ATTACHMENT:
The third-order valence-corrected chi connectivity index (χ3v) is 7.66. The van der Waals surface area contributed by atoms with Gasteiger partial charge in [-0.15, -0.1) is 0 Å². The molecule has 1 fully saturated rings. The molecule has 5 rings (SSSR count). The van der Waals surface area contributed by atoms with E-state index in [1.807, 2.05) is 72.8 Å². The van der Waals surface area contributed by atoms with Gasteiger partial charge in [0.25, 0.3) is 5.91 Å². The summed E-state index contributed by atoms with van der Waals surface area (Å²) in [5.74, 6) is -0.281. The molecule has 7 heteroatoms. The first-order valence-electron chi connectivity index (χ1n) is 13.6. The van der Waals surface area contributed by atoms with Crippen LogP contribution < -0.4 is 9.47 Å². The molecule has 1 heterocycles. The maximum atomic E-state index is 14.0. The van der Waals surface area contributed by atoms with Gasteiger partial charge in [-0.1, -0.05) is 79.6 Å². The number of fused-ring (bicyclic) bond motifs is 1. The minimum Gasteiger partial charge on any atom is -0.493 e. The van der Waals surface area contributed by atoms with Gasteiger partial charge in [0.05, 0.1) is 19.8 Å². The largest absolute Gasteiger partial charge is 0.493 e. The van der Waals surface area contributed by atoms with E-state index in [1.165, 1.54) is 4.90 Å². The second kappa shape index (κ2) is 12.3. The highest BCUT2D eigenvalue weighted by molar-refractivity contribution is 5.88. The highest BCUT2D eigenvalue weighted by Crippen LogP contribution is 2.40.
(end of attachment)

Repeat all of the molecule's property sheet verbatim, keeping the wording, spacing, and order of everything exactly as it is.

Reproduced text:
The third-order valence-corrected chi connectivity index (χ3v) is 7.66. The van der Waals surface area contributed by atoms with Gasteiger partial charge in [-0.15, -0.1) is 0 Å². The molecule has 1 fully saturated rings. The molecule has 5 rings (SSSR count). The van der Waals surface area contributed by atoms with E-state index in [1.807, 2.05) is 72.8 Å². The van der Waals surface area contributed by atoms with Gasteiger partial charge in [0.25, 0.3) is 5.91 Å². The summed E-state index contributed by atoms with van der Waals surface area (Å²) in [5.74, 6) is -0.281. The molecule has 7 heteroatoms. The first-order valence-electron chi connectivity index (χ1n) is 13.6. The van der Waals surface area contributed by atoms with Crippen LogP contribution < -0.4 is 9.47 Å². The molecule has 1 heterocycles. The maximum atomic E-state index is 14.0. The van der Waals surface area contributed by atoms with Gasteiger partial charge in [-0.1, -0.05) is 79.6 Å². The number of fused-ring (bicyclic) bond motifs is 1. The minimum Gasteiger partial charge on any atom is -0.493 e. The van der Waals surface area contributed by atoms with Gasteiger partial charge in [0.05, 0.1) is 19.8 Å². The largest absolute Gasteiger partial charge is 0.493 e. The van der Waals surface area contributed by atoms with E-state index in [1.165, 1.54) is 4.90 Å². The second kappa shape index (κ2) is 12.3. The highest BCUT2D eigenvalue weighted by molar-refractivity contribution is 5.88. The highest BCUT2D eigenvalue weighted by Crippen LogP contribution is 2.40.